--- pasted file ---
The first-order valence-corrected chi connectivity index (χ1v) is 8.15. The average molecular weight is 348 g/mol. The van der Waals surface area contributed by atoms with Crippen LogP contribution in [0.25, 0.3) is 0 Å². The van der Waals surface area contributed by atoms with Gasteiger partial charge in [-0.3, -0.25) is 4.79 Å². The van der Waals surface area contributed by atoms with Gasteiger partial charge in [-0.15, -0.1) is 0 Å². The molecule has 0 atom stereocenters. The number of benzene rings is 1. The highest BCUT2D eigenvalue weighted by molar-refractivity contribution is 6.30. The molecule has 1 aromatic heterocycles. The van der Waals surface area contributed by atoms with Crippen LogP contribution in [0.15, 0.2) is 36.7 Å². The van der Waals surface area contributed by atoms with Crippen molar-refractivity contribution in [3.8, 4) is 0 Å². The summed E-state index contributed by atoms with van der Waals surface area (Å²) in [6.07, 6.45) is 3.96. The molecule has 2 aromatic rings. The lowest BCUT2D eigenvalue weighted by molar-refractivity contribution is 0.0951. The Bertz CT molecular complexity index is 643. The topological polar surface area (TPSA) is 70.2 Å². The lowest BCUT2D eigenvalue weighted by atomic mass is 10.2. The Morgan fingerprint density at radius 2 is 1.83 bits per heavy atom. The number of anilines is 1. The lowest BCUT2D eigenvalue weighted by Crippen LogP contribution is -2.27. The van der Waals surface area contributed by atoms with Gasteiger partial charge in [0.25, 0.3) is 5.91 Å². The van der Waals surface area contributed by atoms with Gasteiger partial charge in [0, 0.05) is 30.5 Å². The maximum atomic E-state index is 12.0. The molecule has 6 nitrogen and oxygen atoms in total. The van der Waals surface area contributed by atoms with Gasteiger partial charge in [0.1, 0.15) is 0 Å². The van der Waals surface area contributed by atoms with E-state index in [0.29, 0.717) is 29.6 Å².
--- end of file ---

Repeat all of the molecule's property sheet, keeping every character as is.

The first-order valence-corrected chi connectivity index (χ1v) is 8.15. The average molecular weight is 348 g/mol. The van der Waals surface area contributed by atoms with Crippen LogP contribution in [0.25, 0.3) is 0 Å². The van der Waals surface area contributed by atoms with Gasteiger partial charge in [-0.3, -0.25) is 4.79 Å². The van der Waals surface area contributed by atoms with Gasteiger partial charge in [-0.15, -0.1) is 0 Å². The molecule has 0 atom stereocenters. The number of benzene rings is 1. The highest BCUT2D eigenvalue weighted by molar-refractivity contribution is 6.30. The molecule has 1 aromatic heterocycles. The van der Waals surface area contributed by atoms with Crippen LogP contribution in [0.15, 0.2) is 36.7 Å². The van der Waals surface area contributed by atoms with Crippen molar-refractivity contribution in [3.8, 4) is 0 Å². The summed E-state index contributed by atoms with van der Waals surface area (Å²) in [6.07, 6.45) is 3.96. The molecule has 2 aromatic rings. The lowest BCUT2D eigenvalue weighted by molar-refractivity contribution is 0.0951. The Bertz CT molecular complexity index is 643. The topological polar surface area (TPSA) is 70.2 Å². The lowest BCUT2D eigenvalue weighted by atomic mass is 10.2. The Morgan fingerprint density at radius 2 is 1.83 bits per heavy atom. The number of anilines is 1. The lowest BCUT2D eigenvalue weighted by Crippen LogP contribution is -2.27. The van der Waals surface area contributed by atoms with Gasteiger partial charge in [0.25, 0.3) is 5.91 Å². The van der Waals surface area contributed by atoms with Gasteiger partial charge in [0, 0.05) is 30.5 Å². The maximum atomic E-state index is 12.0. The molecule has 6 nitrogen and oxygen atoms in total. The van der Waals surface area contributed by atoms with Gasteiger partial charge in [0.1, 0.15) is 0 Å². The van der Waals surface area contributed by atoms with E-state index in [0.29, 0.717) is 29.6 Å².